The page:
It’s a story almost as old as the Grand Tour of Europe itself: traveler takes tour in Italy, traveler gives it a poor review on TripAdvisor, guide allegedly calls traveler to complain about the review, traveler records phone call, call gets set to music and posted on YouTube where its language makes it NSFW (at least without earphones)..From YouTube:
A tourist gave a bad review on TripAdvisor for a very boring tour (he had 8 other tours with 4-5 stars in his profile – but this one was just bad). After the tour guide read it, he flipped out and called the tourist & decided to go into a tirade, despite being told he was being recorded. When I heard the story (from the tourist), I was shocked & offered to make this video of his story (I am better at MovieMaker). The tour guide’s name may not be able to be posted without his permission due to Italian privacy laws (TBD). But anyway, enjoy & be careful on review sites!
An amusement park built on the site of a toxic dump might not sound all that appealing right now, but an Italian company is hoping it will eventually become a draw card for tourists visiting Venice. The theme park is planned for an abandoned island in the city which was once home to an incinerator but may soon house roller coasters and a giant Ferris wheel, among other attractions.
The project has angered the city’s residents who are frustrated that the amusement park-like many things in Venice-caters to visitors but doesn’t do anything to enhance life for the locals. One conservationist said that the city is “always hostage to tourism.”The company behind the project, however, insists the amusement park will benefit the city. Not only will the toxic island be cleaned up ahead of construction, but the venture also will lead to the creation of at least 500 jobs. They say the project will create a better cultural experience for tourists, as a large portion of the amusement park will be dedicated to installations that depict the city’s history and the ecology of the Venetian lagoon system. The rides and attractions, they say, are necessary to pay for the cultural displays.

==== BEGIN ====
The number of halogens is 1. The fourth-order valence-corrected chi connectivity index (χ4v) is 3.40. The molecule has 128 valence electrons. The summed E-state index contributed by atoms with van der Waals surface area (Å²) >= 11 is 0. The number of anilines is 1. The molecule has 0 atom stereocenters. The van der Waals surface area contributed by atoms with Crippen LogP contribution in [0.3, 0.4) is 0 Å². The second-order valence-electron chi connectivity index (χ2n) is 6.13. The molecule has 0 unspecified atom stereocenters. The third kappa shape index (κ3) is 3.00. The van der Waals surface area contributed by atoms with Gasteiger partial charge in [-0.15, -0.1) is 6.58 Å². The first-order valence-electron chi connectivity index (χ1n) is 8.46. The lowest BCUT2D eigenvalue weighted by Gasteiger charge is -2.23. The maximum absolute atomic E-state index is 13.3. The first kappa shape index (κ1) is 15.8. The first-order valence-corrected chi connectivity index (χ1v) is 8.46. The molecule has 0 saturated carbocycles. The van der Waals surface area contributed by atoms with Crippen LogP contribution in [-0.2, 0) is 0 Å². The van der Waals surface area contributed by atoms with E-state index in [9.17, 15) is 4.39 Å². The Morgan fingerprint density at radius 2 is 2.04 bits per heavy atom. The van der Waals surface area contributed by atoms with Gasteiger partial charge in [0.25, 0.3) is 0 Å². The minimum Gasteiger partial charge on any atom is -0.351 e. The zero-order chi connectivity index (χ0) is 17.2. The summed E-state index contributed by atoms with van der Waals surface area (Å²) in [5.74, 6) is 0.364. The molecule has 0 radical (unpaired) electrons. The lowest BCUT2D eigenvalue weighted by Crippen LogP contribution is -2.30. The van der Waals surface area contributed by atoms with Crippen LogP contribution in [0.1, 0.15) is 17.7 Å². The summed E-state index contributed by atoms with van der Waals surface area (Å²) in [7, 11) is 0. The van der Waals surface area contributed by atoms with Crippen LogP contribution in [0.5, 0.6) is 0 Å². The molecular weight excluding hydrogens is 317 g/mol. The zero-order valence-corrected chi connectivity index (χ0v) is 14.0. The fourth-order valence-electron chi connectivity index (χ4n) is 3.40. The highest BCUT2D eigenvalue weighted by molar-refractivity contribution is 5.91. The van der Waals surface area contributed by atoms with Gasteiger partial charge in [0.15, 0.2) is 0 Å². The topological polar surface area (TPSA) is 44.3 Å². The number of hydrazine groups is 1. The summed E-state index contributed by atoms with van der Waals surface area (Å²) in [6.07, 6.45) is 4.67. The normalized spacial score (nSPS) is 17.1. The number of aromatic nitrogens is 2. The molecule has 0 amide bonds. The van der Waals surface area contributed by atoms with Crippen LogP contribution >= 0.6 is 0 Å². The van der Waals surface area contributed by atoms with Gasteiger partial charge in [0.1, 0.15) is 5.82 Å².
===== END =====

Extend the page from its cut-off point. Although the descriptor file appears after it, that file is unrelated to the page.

Pisa’s famous bell tower has just lost a little bit of its lean, according to a new report by researchers. The Italian tower, which has been tilting perilously for more than 800 years, has straightened by 2.5cm (1 inch) since 2001 thanks to a massive restoration project.
The Tower of Pisa has been leaning to one side pretty much from the beginning-the tower took nearly two centuries to build and it was obvious from the start that things were a little off kilter.
By the early 1990s, the tower was leaning nearly 18 feet, and each year, the tower was tilting more and more, with the incline increasing by more than a millimeter (0.04 inches) a year. That might not sound like much, but experts feared the building could collapse all together.It has taken engineers years to stabilize the tower, which included digging tunnels under one side of the structure to give its foundation room to shift, and attaching steel cables to the tower to keep it upright. It worked, and the tower has been straightening as predicted. In fact, engineers say that theoretically, they could straighten the tower completely. That, however, is unlikely to happen. More than 6 million people visit Pisa each year lured by the sight of the leaning tower, so while locals are happy to see the building restored, they’re not eager to see it straightened anytime soon.
Rock icon Lou Reed died yesterday. The former frontman for the Velvet Underground was 71. He’d undergone a liver transplant earlier this year.
Upon news of Reed’s death, The New Yorker unlocked access to “Diary by Lou Reed: The Aches and Pains of Touring,” which it published in 1996.
In the piece, Reed chronicles 10 days on the road, talking about stints in Lintz, Antibes and Prague, and lost luggage, lengthy layovers and exploding shampoo bottles. The similarities between Reed’s travels though and your last European visit ends there: Reed was hanging out with David Bowie, Iggy Pop and Vaclav Havel.
Engineers in Venice have successfully tested a new flood barrier that they hope will protect the city. The BBC reports that the first four flood barriers of a planned 78 were floated in the entrance of the city’s famous lagoon.
Venice suffers annual floods due to unusually high tides that threaten irreplaceable buildings and a destination essential to Italy’s tourism industry. It’s also sinking at a rate of one to two millimeters a year, Discovery Magazine reports.
The barrier isn’t complete and has already cost $7 billion. It will take another $800 million and two years more work before it can protect the city. While Italy is suffering badly from the global economic crisis, the government has promised to complete the project by 2016.